"Nor has this state of lawless violence and total disregard of public and private rights been a sudden outburst of passion or discontent at some new and unexpected measure of governmental policy to which resistance had never been threatened, and could not have been provided against. But it is in fulfilment of schemes long entertained, and frequently threatened, in certain quarters of the Union. Indeed, it is resistance to the law and the Constitution, consequent upon the election of a particular person to the office of Chief Magistrate of the nation. Of all this, those charged with the execution of the laws and the preservation of the public peace had ample notice. It was for many months apparent to all but the blind that the whole current of events was turned in the direction which was to bring to the test the sincerity of the threats thus uttered. A Chief Magistrate of one of the States had, more than two years before, publicly confessed a design on his part, if the like contingency had happened at the general election four years ago, to have made the attempt to overthrow the Government, by seizing the public arms at Harper's Ferry, and marching upon the Capital itself.
Disposition of the
Resignations in the
and which accompanies this report, that, since the election, twenty-nine officers in the navy, citizens of Southern disaffected States, have tendered their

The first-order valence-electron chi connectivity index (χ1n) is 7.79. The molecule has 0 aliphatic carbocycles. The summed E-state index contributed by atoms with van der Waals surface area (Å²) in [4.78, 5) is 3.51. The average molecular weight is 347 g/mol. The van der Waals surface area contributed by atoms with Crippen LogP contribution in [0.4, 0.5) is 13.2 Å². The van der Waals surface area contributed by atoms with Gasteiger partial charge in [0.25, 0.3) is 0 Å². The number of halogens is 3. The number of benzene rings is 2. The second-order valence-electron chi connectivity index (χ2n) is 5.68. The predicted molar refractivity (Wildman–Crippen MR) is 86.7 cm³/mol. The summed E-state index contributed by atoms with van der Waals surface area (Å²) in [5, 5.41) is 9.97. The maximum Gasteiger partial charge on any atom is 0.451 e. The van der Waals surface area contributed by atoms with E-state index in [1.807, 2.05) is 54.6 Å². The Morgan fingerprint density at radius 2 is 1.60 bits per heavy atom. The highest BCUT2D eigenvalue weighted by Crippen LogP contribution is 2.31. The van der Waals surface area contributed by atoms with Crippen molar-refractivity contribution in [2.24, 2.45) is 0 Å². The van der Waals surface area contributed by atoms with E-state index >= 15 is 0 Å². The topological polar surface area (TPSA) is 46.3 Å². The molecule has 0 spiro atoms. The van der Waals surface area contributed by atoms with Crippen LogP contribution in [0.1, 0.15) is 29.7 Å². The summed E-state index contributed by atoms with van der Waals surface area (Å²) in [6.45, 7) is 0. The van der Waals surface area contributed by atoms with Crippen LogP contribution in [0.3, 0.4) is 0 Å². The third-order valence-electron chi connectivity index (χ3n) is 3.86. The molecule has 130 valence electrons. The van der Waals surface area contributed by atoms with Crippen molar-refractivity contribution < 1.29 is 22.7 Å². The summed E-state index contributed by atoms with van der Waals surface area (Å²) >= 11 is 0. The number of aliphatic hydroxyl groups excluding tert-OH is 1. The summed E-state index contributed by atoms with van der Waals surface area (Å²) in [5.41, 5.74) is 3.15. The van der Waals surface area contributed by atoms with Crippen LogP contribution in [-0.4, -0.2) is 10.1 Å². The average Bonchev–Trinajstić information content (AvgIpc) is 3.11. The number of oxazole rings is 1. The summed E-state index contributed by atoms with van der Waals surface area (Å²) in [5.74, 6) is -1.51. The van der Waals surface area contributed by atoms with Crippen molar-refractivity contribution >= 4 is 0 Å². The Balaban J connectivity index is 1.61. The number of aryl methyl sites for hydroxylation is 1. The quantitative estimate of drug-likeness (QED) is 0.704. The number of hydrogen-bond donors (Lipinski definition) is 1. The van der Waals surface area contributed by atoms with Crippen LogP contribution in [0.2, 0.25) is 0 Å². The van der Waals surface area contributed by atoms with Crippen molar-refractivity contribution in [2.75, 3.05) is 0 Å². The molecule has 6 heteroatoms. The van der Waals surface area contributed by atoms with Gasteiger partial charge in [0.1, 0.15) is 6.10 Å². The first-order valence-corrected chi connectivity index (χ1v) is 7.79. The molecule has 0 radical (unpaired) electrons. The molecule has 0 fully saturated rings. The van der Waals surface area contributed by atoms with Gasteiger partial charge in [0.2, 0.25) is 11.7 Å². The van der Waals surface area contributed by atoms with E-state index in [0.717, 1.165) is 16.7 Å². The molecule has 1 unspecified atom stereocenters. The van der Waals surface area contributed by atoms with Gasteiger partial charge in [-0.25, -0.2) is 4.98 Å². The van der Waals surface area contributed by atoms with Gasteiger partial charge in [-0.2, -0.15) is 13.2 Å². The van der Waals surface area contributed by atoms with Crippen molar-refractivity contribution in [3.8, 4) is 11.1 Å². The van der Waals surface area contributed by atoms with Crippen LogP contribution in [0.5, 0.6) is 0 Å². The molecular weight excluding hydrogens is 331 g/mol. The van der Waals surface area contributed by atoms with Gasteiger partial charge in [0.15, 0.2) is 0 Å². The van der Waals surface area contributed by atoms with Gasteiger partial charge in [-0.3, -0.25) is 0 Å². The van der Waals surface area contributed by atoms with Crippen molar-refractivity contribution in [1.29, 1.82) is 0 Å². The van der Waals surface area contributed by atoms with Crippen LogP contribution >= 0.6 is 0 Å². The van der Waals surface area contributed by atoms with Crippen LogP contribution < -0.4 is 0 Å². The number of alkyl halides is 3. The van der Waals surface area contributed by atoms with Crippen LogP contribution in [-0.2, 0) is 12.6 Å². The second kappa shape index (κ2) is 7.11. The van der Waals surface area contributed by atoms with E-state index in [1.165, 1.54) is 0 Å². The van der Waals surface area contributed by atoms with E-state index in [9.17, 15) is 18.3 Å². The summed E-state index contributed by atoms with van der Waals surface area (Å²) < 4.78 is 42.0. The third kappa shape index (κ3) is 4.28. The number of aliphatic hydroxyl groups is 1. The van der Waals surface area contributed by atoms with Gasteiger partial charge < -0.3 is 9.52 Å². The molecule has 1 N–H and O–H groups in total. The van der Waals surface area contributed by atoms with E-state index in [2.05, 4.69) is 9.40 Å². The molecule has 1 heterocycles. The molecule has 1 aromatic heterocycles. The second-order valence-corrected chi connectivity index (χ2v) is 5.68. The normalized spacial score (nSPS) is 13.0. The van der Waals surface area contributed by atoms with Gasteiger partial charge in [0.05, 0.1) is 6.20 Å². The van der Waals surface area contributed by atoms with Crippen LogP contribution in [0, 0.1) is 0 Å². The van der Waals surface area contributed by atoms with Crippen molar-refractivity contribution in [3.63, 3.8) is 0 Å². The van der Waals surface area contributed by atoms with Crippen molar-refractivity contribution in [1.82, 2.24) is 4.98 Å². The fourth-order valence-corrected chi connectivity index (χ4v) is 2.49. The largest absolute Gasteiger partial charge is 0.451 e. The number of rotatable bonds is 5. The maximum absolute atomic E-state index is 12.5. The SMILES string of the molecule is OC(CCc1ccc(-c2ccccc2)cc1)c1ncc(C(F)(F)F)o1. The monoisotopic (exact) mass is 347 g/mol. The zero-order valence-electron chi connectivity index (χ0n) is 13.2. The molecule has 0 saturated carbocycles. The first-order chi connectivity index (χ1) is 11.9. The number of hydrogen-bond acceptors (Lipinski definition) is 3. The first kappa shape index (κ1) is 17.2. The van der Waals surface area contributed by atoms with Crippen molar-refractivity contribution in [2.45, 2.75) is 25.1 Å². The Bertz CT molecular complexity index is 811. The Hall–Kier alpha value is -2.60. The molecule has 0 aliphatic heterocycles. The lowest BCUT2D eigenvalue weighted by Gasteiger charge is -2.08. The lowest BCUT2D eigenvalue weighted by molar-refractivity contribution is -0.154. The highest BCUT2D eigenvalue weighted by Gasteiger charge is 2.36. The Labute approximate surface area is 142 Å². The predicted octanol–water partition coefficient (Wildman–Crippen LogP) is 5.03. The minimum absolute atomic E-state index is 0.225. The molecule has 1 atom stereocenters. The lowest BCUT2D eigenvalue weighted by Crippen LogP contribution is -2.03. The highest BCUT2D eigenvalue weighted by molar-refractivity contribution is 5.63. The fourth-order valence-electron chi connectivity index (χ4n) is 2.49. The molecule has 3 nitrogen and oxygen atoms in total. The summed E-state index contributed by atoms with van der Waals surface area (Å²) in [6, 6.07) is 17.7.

When the Legislature of South | the officers in the navy, caused Carolina assembled in Novem- by the political troubles in ber last to discharge the Consti- which the country is now intutional obligations of making the choice of Electors volved, and the course pursued by the Navy Departof President and Vice-President, the Governor of the ment in reference thereto. It will appear, from a State, by special message, recommended that meas-list of resignations' furnished by the Department, ures should be taken to overthrow that Constitution if the choice of the majority did not coincide with her own. In fulfilment of these open threats, overt acts of resistance to the Government by law-resignations to the Secretary, all of which have been less bands of men followed the announcement that the people, according to the requirements of the Constitution, had made choice of a Chief Magistrate for the ensuing four years not the choice of those who had openly avowed resistance if their own preferences should be disregarded by that majority. From that time to the present the public authority has been defied and the public rights disregarded. Yet during all this time that most important arm of the public defence, the entire navy, has been beyond the reach of orders, however great the emergency. To the Committee this disposition of the naval force at this most critical period seems extraordinary. The permitting of vessels to depart for distant seas after these unhappy difficulties had broken out at home; the omission to put in repair and commission ready for orders a single one of the twenty-eight ships dismantled and unfit for service in our own ports, and that, too, whilst $646,639 79 | of the appropriation for repairs in the navy the present year remained unexpended, were, in the opinion of your Committee, grave errors in the administration of the Navy Department, the consequences of which have been manifest in the many acts of lawless violence to which they have called attention. The Committee are of opinion that the Secretary had it in his power, with the present naval force of the country at his command, and without materially impairing the efficiency of the service abroad, at any time after the settled purpose of overthrowing the Government had become manifest, and before that purpose had developed itself in overt acts of violence, to station at anchor within reach of his own orders a force equal to the protection of all the property and all the rights of the Government and the citizen, as well as the flag of the country, from any outrage and insult at any point on the entire Atlantic seaboard. The failure to do this is without justification or excuse."